Never shy, I swam up to the semi-circle of pregnant ladies in my prenatal water aerobics class noting that while they were all a good deal older than me, they all looked reasonably friendly, and introduced myself. “Hi,” I said cheerfully. “My name is Becky, and I’m 6 months pregnant with my first son, Ben!” I don’t know if they spied my lack of wedding ring or were put off by my age, but not a single one responded to me. I might as well have spoken in tongues or have burped the alphabet.
While my situation wasn’t perhaps ideal, I wasn’t sorry and I wasn’t about to apologize to anyone for it. But just as soon as I joined the semicircle, I quickly found myself wedged out of it, treading water just outside of the group. It was the playground all over again. Looking back on it, I told myself that I must have imagined it.
Three years later, my new husband and I walked into a roomful of parents at back-to-school night for Ben’s new preschool and took our seats, smiling happily. We’d not had a lot of other chances to interact with large groups of other parents before this, and while we were nervous, we were both very excited. Oddly, as we sat there among them, we noticed that we were receiving a number of unfriendly stares.
Trying to shrug it off, we listened to the director of the Montessori school lecture us, before we broke off into our volunteer groups to discuss what we were going to do for class projects. My husband and I split up and I headed over to my group.
Happily, I introduced myself and tried to make small talk with the other members of the group. Slowly, I realized that as I stood there nodding and smiling with a big stupid grin on my face, no one was actually talking to me, and I was being edged out of the group.
The circle closed with me clearly on the outside and I stood there for a second, still nodding like a fool. I tried to edge my way back into the group to no avail, but eventually, I gave up. Thankfully, I wasn’t in a swimming suit this time but I wondered why no one wanted to be my friend.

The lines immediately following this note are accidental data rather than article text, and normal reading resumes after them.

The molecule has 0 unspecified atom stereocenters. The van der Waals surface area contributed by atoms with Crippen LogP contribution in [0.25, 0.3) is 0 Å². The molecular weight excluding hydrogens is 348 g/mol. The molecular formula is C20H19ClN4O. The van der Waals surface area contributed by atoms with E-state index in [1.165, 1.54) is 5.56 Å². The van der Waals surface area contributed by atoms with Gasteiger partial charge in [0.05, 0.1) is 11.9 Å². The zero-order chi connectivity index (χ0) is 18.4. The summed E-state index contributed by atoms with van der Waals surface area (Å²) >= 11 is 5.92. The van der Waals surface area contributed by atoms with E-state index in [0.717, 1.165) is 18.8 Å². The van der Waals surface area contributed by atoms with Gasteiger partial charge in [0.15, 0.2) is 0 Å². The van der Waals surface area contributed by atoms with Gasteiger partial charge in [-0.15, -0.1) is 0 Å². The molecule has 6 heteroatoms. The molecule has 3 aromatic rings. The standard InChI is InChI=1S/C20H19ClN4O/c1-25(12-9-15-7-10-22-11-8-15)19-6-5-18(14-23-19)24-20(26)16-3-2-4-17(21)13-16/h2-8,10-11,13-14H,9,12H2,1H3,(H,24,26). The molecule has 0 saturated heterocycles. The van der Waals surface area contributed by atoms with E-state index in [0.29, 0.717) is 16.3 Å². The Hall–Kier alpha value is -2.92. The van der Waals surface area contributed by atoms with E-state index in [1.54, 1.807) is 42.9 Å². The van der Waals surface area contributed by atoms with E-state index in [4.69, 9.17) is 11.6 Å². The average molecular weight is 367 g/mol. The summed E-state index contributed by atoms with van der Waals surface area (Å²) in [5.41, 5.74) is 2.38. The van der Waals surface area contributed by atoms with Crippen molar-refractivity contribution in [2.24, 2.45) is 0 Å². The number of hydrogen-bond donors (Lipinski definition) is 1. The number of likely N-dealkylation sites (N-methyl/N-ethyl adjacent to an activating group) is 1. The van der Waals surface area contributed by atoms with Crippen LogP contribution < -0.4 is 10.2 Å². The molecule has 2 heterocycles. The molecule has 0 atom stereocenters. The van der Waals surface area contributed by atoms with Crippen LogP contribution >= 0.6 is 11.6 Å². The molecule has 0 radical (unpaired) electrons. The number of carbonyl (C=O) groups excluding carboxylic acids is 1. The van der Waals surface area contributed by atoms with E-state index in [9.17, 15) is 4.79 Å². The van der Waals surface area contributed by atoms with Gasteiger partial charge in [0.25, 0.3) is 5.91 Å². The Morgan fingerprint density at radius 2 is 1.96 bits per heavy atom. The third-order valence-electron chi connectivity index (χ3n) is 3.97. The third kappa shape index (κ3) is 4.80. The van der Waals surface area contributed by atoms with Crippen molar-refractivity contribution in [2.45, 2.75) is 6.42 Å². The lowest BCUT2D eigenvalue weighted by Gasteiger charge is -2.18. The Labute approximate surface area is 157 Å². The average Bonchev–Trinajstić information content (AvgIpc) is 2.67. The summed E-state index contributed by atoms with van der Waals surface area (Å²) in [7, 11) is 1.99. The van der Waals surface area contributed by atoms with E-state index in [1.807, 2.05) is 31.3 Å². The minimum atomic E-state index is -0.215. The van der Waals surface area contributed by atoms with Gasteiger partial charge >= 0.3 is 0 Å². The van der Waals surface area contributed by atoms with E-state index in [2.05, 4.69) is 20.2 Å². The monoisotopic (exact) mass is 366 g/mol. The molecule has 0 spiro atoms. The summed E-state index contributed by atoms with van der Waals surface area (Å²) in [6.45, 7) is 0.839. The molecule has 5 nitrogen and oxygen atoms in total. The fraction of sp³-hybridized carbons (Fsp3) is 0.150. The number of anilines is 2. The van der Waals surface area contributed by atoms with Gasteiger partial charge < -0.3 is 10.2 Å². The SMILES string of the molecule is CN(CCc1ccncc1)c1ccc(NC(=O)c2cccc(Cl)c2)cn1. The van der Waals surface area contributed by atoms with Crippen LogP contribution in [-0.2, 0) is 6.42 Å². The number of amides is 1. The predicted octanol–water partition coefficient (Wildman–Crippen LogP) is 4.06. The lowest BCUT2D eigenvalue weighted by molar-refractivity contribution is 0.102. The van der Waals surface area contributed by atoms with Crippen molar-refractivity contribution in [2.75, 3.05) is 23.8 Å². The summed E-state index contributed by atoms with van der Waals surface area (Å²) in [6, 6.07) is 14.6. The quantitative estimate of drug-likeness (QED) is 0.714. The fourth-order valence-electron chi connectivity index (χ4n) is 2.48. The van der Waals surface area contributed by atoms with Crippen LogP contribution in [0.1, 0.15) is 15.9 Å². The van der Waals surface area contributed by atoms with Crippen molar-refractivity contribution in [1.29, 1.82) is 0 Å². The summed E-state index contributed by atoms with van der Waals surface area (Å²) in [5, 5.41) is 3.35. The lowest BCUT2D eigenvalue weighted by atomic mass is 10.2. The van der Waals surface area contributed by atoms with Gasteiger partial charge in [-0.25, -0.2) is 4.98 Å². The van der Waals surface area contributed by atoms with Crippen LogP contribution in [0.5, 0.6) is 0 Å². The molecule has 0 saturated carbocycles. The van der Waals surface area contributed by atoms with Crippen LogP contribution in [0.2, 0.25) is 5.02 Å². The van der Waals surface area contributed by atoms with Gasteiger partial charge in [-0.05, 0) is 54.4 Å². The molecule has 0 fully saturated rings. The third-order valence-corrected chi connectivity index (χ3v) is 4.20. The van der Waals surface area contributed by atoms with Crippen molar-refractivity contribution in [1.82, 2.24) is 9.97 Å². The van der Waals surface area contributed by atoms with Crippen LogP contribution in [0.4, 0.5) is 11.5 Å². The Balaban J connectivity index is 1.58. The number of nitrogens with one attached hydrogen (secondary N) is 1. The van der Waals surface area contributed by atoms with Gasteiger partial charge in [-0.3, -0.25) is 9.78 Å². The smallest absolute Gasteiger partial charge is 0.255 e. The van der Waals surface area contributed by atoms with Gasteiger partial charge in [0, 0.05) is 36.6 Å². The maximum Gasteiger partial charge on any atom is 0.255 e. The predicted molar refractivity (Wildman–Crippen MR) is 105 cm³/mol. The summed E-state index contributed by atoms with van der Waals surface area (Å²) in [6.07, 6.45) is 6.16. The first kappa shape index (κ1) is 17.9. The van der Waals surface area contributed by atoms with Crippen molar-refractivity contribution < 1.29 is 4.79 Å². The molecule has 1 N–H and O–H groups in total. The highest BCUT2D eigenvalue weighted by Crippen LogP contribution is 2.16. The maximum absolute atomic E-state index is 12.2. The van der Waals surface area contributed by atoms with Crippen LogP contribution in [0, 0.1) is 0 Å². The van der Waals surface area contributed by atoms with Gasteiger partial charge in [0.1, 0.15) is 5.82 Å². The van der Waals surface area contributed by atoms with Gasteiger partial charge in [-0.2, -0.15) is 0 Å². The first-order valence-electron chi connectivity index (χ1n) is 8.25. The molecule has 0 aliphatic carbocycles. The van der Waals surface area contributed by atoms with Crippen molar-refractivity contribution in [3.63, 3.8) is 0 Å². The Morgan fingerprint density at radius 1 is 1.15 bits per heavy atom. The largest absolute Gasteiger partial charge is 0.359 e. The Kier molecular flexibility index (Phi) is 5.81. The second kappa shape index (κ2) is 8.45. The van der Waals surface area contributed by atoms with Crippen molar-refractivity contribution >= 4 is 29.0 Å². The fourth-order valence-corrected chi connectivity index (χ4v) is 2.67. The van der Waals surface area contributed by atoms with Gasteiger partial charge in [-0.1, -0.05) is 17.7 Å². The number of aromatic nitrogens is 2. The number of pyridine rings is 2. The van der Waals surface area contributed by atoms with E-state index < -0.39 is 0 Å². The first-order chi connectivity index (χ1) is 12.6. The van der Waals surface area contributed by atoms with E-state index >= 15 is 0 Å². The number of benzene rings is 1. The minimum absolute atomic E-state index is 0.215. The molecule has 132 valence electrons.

Confounding matters was my son, who was autistic, which made playdates with the few friends that we had tricky. The snide comments about the things he’d eat, or the meltdowns he’d have or the way he’d behave broke my heart. Yes, he was in therapy and no, he wasn’t like their children, and while I tried to pretend it didn’t matter, it was hard and it was lonely for a long time.
So really, it’s no surprise that when I drop my son off at school, I’m always waiting for the crowd of pitchfork-wielding parents to emerge from the playground to yell “get back in the car, Infidel! You don’t belong here.” Much as I’ve shed the insecurities of feeling like I’m a stranger in a strange land, I have a terrible time feeling like I’m an impostor of a parent when I’m around other parents.
Three children later, I realize that it’s clearly time to get my act together. I cannot allow the past events dictate the way that I live my life as a mother because I’m not an insecure person and I’m not an insecure mother.
I’m putting on my battle armor and getting myself out there so that I can meet other parents in the flesh. Time for me to join The Mommy Club. I’ve done an amazing job doing it through my blog, so I know that I’m not that defective, but I’m just not quite sure where to meet other parents without looking like a freak. I can’t exactly size up a potential New Best Friend by staring at her for the whole hour at story hour without scaring her off and perhaps landing me a fancy restraining order.
Couldn’t really blame her there.
I wonder if it’s this hard for other parents to make friends. I don’t have leprosy or gaping pustules dripping from my face, and while I certainly do have faults, they’re not the sort that one would notice off the bat. But it’s time for me to face my fears and deal with them.
I’m sure I’ll be excluded from plenty more parental circles and that’s okay because I’ve learned to make sure that anyone who ever wants to join my group of friends is included. No matter what.
But, I guess I’ll make anyone with leprosy wear a mask.